SI521 "Open Educational Resources at the University of Michigan" Open Textbook/OpenHealth

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Introduction[edit | edit source]

As a subset of OER, Health OER includes a variety of materials, such as course materials, instructional videos, image libraries, podcasts, and brochures. Health OER offers many of the incentives and benefits that OER in general offer: increased access to quality educational materials, improved visibility and reputation of participating organizations, increased feedback and improvement of materials, and increased collaboration with professionals at other institutions. Health OER is unique due to the intensity of training and continuing education required in the health sciences as well as the fact that supply of health workers is scarce around the world. Since health professions require significant clinical training and hands-on experience, several in the field recognize the value of sharing their materials and do not feel that their enrollment is threatened.

The field of health OER is fairly new and faces several challenges in distribution and use, such as translating materials for the appropriate skill level or language and distribution in developing countries or rural areas where these materials are most needed. There is much more research to do this in this field, especially regarding outcome assessment, but due to the active involvement of leaders in health education and funding from large foundations, there is great potential for health OER to significantly impact health education.

In response to the global healthcare work shortage and the high burden of disease in developing countries, higher education institutions and health education organizations are seeing an increasing need for the access to and transparency of quality health education materials. These materials, many licensed as Health OER, are intended for a variety of users: faculty, students, continuing education for medical practitioners, NGO health workers, and self-learners. While these materials do not serve as a replacement for formal training, they allow cost-savings by sharing the cost of curriculum development and decreasing the cost of information access.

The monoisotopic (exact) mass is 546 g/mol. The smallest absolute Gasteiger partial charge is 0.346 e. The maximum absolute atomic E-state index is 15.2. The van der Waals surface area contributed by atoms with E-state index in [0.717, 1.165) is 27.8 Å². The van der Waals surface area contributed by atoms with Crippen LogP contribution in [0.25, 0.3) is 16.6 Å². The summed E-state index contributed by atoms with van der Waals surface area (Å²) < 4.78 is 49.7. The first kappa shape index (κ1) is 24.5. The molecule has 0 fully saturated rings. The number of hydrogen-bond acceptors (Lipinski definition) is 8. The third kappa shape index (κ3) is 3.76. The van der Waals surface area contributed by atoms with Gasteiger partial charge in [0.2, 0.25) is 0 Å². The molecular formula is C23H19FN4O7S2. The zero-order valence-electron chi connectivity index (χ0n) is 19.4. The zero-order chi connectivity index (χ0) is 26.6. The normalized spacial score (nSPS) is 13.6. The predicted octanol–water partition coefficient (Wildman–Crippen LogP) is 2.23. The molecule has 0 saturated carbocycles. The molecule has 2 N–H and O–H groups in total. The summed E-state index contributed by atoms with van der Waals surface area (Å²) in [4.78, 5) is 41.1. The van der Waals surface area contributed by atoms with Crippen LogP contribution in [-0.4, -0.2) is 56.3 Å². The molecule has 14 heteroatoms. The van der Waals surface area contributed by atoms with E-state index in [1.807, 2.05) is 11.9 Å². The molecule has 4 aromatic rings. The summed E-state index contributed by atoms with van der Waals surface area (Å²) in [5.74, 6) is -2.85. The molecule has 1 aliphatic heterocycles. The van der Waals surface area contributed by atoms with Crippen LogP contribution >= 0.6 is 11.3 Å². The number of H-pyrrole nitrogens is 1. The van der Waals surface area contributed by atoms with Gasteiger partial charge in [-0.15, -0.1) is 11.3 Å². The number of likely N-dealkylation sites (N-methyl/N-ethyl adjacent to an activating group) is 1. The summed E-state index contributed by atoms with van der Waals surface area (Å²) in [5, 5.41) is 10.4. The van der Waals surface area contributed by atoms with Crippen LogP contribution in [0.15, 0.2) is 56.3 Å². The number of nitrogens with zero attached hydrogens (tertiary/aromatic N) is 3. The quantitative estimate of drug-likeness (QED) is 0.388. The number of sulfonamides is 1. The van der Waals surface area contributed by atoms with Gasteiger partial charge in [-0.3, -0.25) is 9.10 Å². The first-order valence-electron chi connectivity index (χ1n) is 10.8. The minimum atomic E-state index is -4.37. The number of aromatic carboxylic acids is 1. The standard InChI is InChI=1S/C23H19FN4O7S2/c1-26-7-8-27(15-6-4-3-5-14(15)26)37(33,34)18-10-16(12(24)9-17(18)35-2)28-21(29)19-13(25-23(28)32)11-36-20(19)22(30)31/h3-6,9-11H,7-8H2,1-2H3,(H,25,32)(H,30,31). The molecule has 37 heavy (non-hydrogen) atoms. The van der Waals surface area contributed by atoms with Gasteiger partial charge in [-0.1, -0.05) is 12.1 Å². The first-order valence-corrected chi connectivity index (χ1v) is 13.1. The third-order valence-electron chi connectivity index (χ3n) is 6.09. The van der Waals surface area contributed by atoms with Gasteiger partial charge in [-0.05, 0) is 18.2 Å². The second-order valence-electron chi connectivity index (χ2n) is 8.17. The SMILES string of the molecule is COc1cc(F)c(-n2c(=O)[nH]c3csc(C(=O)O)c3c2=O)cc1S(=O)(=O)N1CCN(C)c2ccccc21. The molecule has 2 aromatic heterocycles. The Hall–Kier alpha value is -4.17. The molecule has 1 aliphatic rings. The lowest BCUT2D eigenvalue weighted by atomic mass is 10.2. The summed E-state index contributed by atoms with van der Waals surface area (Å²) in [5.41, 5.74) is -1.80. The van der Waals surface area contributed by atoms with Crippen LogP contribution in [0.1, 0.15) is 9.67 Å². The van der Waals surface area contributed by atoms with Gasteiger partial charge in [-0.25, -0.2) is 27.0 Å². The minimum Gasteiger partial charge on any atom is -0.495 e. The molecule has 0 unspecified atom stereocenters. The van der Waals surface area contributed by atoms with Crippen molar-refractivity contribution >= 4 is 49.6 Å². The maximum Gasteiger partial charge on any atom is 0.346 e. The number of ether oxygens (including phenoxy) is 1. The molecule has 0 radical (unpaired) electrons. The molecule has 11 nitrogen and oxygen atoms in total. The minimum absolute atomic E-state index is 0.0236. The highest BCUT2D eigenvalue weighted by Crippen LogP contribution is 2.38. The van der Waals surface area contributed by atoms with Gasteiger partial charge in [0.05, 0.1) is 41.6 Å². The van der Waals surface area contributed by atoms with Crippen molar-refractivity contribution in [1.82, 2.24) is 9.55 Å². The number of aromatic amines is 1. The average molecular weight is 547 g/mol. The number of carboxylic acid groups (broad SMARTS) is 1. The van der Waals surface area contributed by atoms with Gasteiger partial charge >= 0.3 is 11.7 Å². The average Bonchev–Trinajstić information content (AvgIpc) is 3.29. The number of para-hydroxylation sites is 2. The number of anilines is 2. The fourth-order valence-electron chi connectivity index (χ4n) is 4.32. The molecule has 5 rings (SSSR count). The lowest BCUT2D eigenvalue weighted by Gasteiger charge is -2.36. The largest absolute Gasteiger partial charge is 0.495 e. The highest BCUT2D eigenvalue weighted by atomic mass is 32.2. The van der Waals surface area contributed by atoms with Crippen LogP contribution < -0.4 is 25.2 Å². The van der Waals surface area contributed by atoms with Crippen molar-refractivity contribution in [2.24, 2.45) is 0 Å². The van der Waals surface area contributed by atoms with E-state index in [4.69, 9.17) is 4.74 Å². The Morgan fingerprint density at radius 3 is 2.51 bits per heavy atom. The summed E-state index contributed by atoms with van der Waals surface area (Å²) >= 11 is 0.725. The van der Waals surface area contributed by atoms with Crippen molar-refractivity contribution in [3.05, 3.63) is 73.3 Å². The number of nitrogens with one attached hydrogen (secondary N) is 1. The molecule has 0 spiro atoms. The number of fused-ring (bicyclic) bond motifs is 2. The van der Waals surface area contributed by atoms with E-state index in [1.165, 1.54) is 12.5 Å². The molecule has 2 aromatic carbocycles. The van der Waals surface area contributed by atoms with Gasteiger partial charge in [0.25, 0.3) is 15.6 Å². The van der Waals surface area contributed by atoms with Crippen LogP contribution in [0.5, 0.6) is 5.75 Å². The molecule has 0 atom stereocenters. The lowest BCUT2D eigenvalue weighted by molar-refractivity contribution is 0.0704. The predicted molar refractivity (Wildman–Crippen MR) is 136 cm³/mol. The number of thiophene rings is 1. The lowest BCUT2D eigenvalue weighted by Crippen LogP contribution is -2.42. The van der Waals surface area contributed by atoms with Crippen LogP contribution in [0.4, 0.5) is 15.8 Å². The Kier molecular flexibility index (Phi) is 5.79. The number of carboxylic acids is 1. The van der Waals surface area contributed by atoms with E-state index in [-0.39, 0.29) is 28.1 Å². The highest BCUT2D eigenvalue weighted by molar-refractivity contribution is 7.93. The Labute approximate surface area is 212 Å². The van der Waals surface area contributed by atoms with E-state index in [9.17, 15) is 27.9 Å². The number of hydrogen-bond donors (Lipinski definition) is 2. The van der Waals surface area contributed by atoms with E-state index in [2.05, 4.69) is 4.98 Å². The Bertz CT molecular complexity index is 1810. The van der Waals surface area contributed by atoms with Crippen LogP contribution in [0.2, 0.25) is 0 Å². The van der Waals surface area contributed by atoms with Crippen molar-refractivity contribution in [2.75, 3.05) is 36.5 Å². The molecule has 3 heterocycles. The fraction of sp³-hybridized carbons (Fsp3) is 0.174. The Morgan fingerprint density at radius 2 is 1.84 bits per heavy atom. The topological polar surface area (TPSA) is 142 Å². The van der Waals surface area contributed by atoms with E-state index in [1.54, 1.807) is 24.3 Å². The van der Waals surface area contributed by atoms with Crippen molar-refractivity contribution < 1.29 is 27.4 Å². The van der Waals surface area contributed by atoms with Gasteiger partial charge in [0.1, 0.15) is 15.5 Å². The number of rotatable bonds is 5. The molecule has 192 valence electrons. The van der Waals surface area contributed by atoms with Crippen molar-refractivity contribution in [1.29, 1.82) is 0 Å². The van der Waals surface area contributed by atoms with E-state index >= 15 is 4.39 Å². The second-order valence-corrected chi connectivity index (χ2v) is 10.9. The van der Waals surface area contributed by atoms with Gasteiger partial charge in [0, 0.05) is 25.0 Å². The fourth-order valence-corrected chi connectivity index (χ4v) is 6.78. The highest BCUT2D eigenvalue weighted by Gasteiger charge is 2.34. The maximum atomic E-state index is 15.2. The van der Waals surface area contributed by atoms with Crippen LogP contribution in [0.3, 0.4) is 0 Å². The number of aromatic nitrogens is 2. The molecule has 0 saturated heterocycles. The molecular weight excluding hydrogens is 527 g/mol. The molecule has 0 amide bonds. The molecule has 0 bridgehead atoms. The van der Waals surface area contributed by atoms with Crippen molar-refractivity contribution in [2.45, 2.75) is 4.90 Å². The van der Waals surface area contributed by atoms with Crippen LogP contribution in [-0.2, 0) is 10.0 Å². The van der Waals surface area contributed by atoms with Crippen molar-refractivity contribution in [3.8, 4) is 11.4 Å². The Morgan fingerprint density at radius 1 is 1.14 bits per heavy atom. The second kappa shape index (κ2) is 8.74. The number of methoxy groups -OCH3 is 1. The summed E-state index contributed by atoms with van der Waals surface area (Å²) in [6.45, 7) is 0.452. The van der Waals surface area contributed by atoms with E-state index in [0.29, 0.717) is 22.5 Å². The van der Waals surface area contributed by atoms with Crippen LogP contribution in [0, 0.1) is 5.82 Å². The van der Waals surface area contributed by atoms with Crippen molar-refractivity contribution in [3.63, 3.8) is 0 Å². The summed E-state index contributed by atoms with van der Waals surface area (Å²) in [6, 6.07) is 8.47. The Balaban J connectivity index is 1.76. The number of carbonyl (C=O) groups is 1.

In 2000, member states of the United Nations signed the Millennium Declaration that began an ambitious plan called the Millennium Development Goals (MDGs) to significantly reduce global poverty by 2015. Three of the eight MDGs concern the global health. Due to the global nature of many health concerns, there seems to be more international collaboration in health OER than in other areas of OER. One such partnership is collaboration on health OER development established in 2009 between University of Michigan, a nonprofit organization called OER Africa, University of Ghana, the Kwame Nkrumah University of Science and Technology (Ghana), University of Cape Town (South Africa), and University of the Western Cape.

Health OER Defined[edit | edit source]

As a subset of OER, Health OER includes a variety of materials, such as course materials (open courseware or OCW), instructional videos, image libraries, podcasts, and brochures. AS mentioned in the previous section, Health OER offers many of the incentives and benefits that OER in general offer: increased access to quality educational materials, improved visibility and reputation of participating organizations, increased feedback and improvement of materials, and increased collaboration with professionals at other institutions. Health OER is unique due to the intensity of training and continuing education required in the health sciences as well as the fact that supply of health workers is scarce around the world.

The lecture materials, readings, presentations, and other tangible materials are only one component of the educational experience. This is perhaps most notable in the health sciences field. In a 2008 article to Medical Teacher journal, faculty and administrators from Tufts University note that, “Medical education requires a complex blend of education materials, experiential learning, and human interaction within a school structure.” [1]

Health OER vs Health Open Access

The earlier chapter on Open Access provided a distinction between open access – the lack of cost or technical barriers to view, which may or may not include the right to remix – and OER – which includes free access, distribution, and remix/adaptation. The same distinction is true of health open access and health OER.

Health open access is worth mentioning because many institutions are required to share the results of their federally-funded research due to the National Institute of Health (NIH) Open Access Mandate. [2] The mandate states that papers published after April 7, 2008 which use NIH research money must archive a free copy of the paper in the NIH open access repository known as PubMed Central. [3] [4]. PubMed is a repository of scholarly journal articles with free access but traditional copyright restrictions. NIH authors still retain the copyright and may choose to retain all rights or license them through Creative Commons. In order to comply with the policy, many medical journals now submit the published versions of NIH-funded articles to PubMed within 12 months per the mandate but do so without author involvement.[5]

Motivations for Health OER Creation and Use[edit | edit source]

There are many reasons why institutions, organizations, and individuals choose to invest in health OER. [6] [1] Those reasons can be consolidated into seven core motivations: improvement of teaching materials, efficiency gains, professional development, institutional reputation, the global healthcare worker crisis, the global nature of health issues, and altruism. Each participating individual or group places varying degrees of importance on each of these motivations.

Improvement of teaching materials